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The Supreme Court vacated the judgment of the family court terminating Father's parental rights to Child, holding that the court's findings were not supported by substantial evidence.Through two dependency, neglect and abuse cases, two domestic violence cases, and one dissolution case, Child was never adjudicated to be an abused or neglected child. After Father's parental rights to Child were terminated, Father appealed. The Supreme Court vacated the judgment, holding (1) the Interstate Compact on the Placement of Children (ICPC) does not apply to interstate placements of children with their biological parents, and therefore, an ICPC home study shall not be required for a noncustodial parent who is the subject of allegations or findings of child abuse or neglect; and (2) because much of the case against Father was based on his failure successfully to complete an ICPC home study, the court erred in terminating Father's parental rights. View "A.G. v. Cabinet for Health & Family Services" on Justia Law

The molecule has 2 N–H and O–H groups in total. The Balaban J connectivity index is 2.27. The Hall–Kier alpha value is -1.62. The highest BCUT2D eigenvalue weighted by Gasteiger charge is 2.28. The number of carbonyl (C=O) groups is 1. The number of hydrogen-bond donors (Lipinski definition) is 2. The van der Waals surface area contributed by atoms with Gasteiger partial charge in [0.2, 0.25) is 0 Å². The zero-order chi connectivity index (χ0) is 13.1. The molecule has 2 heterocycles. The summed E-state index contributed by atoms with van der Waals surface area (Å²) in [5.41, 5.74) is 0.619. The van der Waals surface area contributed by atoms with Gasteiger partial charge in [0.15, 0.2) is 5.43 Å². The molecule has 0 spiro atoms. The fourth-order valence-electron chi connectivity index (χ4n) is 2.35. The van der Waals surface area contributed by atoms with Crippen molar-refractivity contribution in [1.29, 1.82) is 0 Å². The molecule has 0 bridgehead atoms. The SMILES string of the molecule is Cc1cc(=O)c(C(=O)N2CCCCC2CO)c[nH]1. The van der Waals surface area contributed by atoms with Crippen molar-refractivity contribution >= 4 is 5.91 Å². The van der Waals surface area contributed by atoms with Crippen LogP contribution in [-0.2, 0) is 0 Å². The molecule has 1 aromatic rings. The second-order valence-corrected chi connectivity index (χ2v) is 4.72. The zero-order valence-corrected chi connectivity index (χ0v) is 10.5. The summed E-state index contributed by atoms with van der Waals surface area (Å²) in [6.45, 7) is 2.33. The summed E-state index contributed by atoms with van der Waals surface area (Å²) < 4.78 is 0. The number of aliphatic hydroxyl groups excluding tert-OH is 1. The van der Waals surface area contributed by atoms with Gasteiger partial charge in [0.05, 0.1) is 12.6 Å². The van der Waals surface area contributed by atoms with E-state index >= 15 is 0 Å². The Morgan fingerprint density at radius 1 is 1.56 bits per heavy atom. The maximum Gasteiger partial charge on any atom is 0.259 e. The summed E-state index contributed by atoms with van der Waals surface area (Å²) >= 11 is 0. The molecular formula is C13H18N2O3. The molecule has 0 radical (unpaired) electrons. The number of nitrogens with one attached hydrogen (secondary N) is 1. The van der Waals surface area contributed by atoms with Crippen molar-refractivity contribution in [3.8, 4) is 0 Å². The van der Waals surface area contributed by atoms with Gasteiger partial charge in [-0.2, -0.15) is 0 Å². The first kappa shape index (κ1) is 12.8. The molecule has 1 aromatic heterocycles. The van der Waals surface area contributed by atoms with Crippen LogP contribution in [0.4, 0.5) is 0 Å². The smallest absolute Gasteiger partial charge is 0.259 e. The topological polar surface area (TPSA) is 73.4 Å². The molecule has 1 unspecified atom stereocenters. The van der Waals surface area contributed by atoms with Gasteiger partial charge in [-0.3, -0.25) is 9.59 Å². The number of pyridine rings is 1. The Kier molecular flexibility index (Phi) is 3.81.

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The Supreme Court reversed the judgment of the court of appeals and vacated the judgment of the family court terminating Father's parental rights to S.A.A., his now sixteen-year-old son, holding that the court's findings were not supported by substantial evidence.Much of the case against Father was based upon his failure successfully to complete an Interstate Compact for the Placement of Children (ICPC) home study. The Supreme Court vacated the judgment terminating Father's parental rights, holding (1) an ICPC home study shall not be required for a noncustodial parent who is not the subject of allegations or findings of child abuse or neglect pursuant to Ky. Rev. Stat. 615.030; and (2) the trial court erred in terminating Father's parental rights. View "A.G. v. Cabinet for Health & Family Services" on Justia Law